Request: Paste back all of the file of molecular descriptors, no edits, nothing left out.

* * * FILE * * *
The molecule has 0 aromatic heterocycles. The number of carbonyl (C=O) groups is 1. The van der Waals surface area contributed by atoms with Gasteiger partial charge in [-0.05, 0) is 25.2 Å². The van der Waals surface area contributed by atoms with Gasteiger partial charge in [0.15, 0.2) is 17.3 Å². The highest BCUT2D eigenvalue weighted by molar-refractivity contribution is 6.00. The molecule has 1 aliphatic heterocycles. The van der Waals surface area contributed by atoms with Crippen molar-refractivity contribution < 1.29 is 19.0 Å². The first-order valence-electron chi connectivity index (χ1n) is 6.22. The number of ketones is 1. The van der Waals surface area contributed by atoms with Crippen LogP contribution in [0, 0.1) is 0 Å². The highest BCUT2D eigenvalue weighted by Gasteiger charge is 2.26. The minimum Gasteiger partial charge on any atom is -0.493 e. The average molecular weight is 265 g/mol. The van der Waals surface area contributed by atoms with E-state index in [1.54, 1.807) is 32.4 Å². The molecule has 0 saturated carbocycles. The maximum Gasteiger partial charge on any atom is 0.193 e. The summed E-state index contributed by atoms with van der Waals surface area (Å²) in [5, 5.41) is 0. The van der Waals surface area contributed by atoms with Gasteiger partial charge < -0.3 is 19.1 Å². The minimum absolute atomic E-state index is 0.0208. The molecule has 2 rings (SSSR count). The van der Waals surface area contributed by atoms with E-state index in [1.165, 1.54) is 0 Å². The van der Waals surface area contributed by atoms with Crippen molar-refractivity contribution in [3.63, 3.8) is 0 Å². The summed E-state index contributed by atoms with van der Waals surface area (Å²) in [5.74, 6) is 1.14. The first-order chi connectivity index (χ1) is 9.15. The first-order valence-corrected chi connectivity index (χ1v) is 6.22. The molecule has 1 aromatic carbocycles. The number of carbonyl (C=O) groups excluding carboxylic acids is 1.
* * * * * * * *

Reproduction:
The molecule has 0 aromatic heterocycles. The number of carbonyl (C=O) groups is 1. The van der Waals surface area contributed by atoms with Gasteiger partial charge in [-0.05, 0) is 25.2 Å². The van der Waals surface area contributed by atoms with Gasteiger partial charge in [0.15, 0.2) is 17.3 Å². The highest BCUT2D eigenvalue weighted by molar-refractivity contribution is 6.00. The molecule has 1 aliphatic heterocycles. The van der Waals surface area contributed by atoms with Crippen molar-refractivity contribution < 1.29 is 19.0 Å². The first-order valence-electron chi connectivity index (χ1n) is 6.22. The number of ketones is 1. The van der Waals surface area contributed by atoms with Crippen LogP contribution in [0, 0.1) is 0 Å². The highest BCUT2D eigenvalue weighted by Gasteiger charge is 2.26. The minimum Gasteiger partial charge on any atom is -0.493 e. The average molecular weight is 265 g/mol. The van der Waals surface area contributed by atoms with E-state index in [1.54, 1.807) is 32.4 Å². The molecule has 0 saturated carbocycles. The maximum Gasteiger partial charge on any atom is 0.193 e. The summed E-state index contributed by atoms with van der Waals surface area (Å²) in [5, 5.41) is 0. The van der Waals surface area contributed by atoms with Gasteiger partial charge < -0.3 is 19.1 Å². The minimum absolute atomic E-state index is 0.0208. The molecule has 2 rings (SSSR count). The van der Waals surface area contributed by atoms with E-state index in [1.165, 1.54) is 0 Å². The van der Waals surface area contributed by atoms with Crippen molar-refractivity contribution in [3.63, 3.8) is 0 Å². The summed E-state index contributed by atoms with van der Waals surface area (Å²) in [5.74, 6) is 1.14. The first-order chi connectivity index (χ1) is 9.15. The first-order valence-corrected chi connectivity index (χ1v) is 6.22. The molecule has 1 aromatic carbocycles. The number of carbonyl (C=O) groups excluding carboxylic acids is 1.